A seismometer is an instrument used for detecting ground motion from earthquakes and other seismic sources. These highly sensitive instruments require careful installation, routine calibration, and daily monitoring to ensure the data used by scientists is of the highest quality.
There is also research to improve the timeliness, scope, and reliability of authoritative earthquake information, reducing the impact to life and property. These efforts are focused at allowing an integrated and evolving view of any significant earthquake as soon as possible, providing earthquake source parameters, shaking distribution, shaking intensity, population exposure to shaking, and economic and casualty loss estimates.
Real-time Products for Response
Research supports the following real-time products:
- Did You Feel It? -DYFI is a citizen science web application that invites users to answer a questionnaire about their experience of an earthquake, and then creates a map of the felt shaking (macro seismic intensity) with all the information collected.
- ShakeMap - ShakeMap is an emergency response tool designed to rapidly portray the extent and degree of damaging ground motions recorded in a seismic network.
- PAGER - PAGER rapidly assesses the overall impact (casualties and losses) for all damaging earthquakes within minutes of the earthquake and automatically transmits that information following damaging events to critical users and decision makers (including utilities, global corporations, governments, aid agencies, and search and rescue operations).
- Fast Finite Faults (FFF)/InSAR Modeling - Improve rapid finite-fault determination and source modeling waveform (WF), InSAR and real-time GPS modeling.
- Moment Tensors (RMT/MT/CMT) - Automated computation of source duration and source-time function for all M6+ earthquakes.
- Ground Failure - near-real-time spatial estimates of earthquake-triggered landslide and liquefaction hazard following significant earthquakes worldwide
Instrument and Data Quality
Instrument Noise Reduction
Seismic instrumentation is sensitive to a number of non-seismic sources such as wind-induced tilt, temperature changes, and variations in Earth's magnetic field. To help isolate instruments from such noise sources, the USGS conducts experiments on installation techniques, including testing different vault designs, assessing different materials for thermal properties, and evaluating enclosures for magnetic shielding.
Most modern seismometers use an analog electronic feedback system, which must be digitized and then converted from units of volts to displacement. These systems must be calibrated routinely in order to verify the response of the system. Scientists are currently working on new ways to calibrate these instruments, including shake table testing and injecting known voltages into the instrument. By analyzing these signals, scientists are able to characterize the instruments to a high precision.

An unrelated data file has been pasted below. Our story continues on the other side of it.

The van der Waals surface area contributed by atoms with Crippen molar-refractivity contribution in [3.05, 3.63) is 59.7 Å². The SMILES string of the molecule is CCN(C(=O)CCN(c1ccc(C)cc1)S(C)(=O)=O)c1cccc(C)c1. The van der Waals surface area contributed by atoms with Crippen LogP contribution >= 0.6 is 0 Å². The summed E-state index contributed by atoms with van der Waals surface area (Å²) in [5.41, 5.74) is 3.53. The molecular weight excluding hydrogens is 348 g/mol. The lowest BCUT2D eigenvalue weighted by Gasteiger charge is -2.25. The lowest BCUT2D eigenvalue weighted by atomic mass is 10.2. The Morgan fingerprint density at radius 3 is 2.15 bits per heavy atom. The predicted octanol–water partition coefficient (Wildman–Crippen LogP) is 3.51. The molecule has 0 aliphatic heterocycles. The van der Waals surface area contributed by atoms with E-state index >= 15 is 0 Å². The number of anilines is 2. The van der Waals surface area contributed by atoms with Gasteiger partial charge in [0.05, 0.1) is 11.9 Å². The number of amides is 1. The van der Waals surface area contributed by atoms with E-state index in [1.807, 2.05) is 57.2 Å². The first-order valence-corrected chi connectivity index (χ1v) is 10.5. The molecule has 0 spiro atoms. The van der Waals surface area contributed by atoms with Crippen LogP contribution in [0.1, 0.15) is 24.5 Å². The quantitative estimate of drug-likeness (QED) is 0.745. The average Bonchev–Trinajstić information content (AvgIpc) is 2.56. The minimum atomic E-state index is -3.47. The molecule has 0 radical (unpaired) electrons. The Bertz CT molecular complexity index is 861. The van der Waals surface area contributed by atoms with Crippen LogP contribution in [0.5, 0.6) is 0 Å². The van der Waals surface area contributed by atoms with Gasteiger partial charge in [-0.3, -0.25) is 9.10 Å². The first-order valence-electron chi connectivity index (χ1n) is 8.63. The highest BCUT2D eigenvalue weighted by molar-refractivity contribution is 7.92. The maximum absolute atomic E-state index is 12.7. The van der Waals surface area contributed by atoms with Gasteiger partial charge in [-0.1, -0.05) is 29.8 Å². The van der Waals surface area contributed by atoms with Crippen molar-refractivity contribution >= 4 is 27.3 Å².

Identification of potential data quality problems
Scientists are also investigating potential problems with instrumentation by examining data quality. This includes using earthquakes, co-locating instruments as well as comparing long-term trends in noise levels at stations. By using such signals, scientists can identify anomalous behavior, which could be compromising the quality of data produced at a seismic station.
Detecting and accurately locating seismic events and slower crustal movements depends on sensitive instruments and good models (equations that describe characteristics of the earth’s structure). Scientists are performing research to improve several aspects of monitoring:
- Changes to allow NEIC to trigger on smaller earthquakes.
- Evaluation of alternate method of locating earthquakes.
- Improving earthquake early warning and rapid response using real time high rate GPS data.
- Enable objective, automated geodetic data monitoring and rapid deformation event analysis.
Monitoring Slow Slip
Recognition of the phenomena of slow slip is perhaps one of the most exciting discoveries in geophysics in the last decade. These phenomena are providing new clues and understanding about the processes involved in the loading and relaxation of deformation in subduction zones and elsewhere, which in turn will ultimately help us assess and reduce the hazard associated with the relaxation that occurs as damaging earthquakes. The newness of this discovery, and the explosion of related studies and data, require new efforts to coordinate information exchange about these phenomena and their connections to earthquakes. USGS is coordinating with other groups studying slow slip, and the results of these studies will be conveyed to various sectors of the public.